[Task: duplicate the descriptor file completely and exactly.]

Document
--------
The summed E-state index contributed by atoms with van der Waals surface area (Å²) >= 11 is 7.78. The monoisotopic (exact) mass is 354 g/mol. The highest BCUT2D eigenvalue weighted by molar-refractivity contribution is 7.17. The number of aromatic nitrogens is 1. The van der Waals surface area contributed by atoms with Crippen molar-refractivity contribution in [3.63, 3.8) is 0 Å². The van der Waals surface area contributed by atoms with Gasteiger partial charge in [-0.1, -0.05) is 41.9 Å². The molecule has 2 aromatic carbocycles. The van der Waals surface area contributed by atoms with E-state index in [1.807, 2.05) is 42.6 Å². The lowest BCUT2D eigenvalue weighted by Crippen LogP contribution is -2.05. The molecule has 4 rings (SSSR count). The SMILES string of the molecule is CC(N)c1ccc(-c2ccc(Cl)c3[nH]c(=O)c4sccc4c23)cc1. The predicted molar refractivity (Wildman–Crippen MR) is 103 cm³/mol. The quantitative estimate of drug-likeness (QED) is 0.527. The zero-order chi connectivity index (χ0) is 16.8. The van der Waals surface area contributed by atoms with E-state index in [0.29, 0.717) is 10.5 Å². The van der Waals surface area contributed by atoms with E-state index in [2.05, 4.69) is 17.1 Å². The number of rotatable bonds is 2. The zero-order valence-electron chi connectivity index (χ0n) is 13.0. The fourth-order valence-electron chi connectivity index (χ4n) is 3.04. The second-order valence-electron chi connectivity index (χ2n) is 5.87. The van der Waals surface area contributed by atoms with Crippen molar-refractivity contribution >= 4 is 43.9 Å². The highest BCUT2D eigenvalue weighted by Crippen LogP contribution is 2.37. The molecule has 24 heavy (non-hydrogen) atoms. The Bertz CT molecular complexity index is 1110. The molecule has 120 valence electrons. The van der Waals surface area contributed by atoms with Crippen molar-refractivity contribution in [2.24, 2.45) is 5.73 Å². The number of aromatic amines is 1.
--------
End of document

The summed E-state index contributed by atoms with van der Waals surface area (Å²) >= 11 is 7.78. The monoisotopic (exact) mass is 354 g/mol. The highest BCUT2D eigenvalue weighted by molar-refractivity contribution is 7.17. The number of aromatic nitrogens is 1. The van der Waals surface area contributed by atoms with Crippen molar-refractivity contribution in [3.63, 3.8) is 0 Å². The van der Waals surface area contributed by atoms with Gasteiger partial charge in [-0.1, -0.05) is 41.9 Å². The molecule has 2 aromatic carbocycles. The van der Waals surface area contributed by atoms with E-state index in [1.807, 2.05) is 42.6 Å². The lowest BCUT2D eigenvalue weighted by Crippen LogP contribution is -2.05. The molecule has 4 rings (SSSR count). The SMILES string of the molecule is CC(N)c1ccc(-c2ccc(Cl)c3[nH]c(=O)c4sccc4c23)cc1. The predicted molar refractivity (Wildman–Crippen MR) is 103 cm³/mol. The quantitative estimate of drug-likeness (QED) is 0.527. The zero-order chi connectivity index (χ0) is 16.8. The van der Waals surface area contributed by atoms with E-state index in [0.29, 0.717) is 10.5 Å². The van der Waals surface area contributed by atoms with E-state index in [2.05, 4.69) is 17.1 Å². The number of rotatable bonds is 2. The zero-order valence-electron chi connectivity index (χ0n) is 13.0. The fourth-order valence-electron chi connectivity index (χ4n) is 3.04. The second-order valence-electron chi connectivity index (χ2n) is 5.87. The van der Waals surface area contributed by atoms with Crippen molar-refractivity contribution >= 4 is 43.9 Å². The highest BCUT2D eigenvalue weighted by Crippen LogP contribution is 2.37. The molecule has 24 heavy (non-hydrogen) atoms. The Bertz CT molecular complexity index is 1110. The molecule has 120 valence electrons. The van der Waals surface area contributed by atoms with Crippen molar-refractivity contribution in [2.24, 2.45) is 5.73 Å². The number of aromatic amines is 1.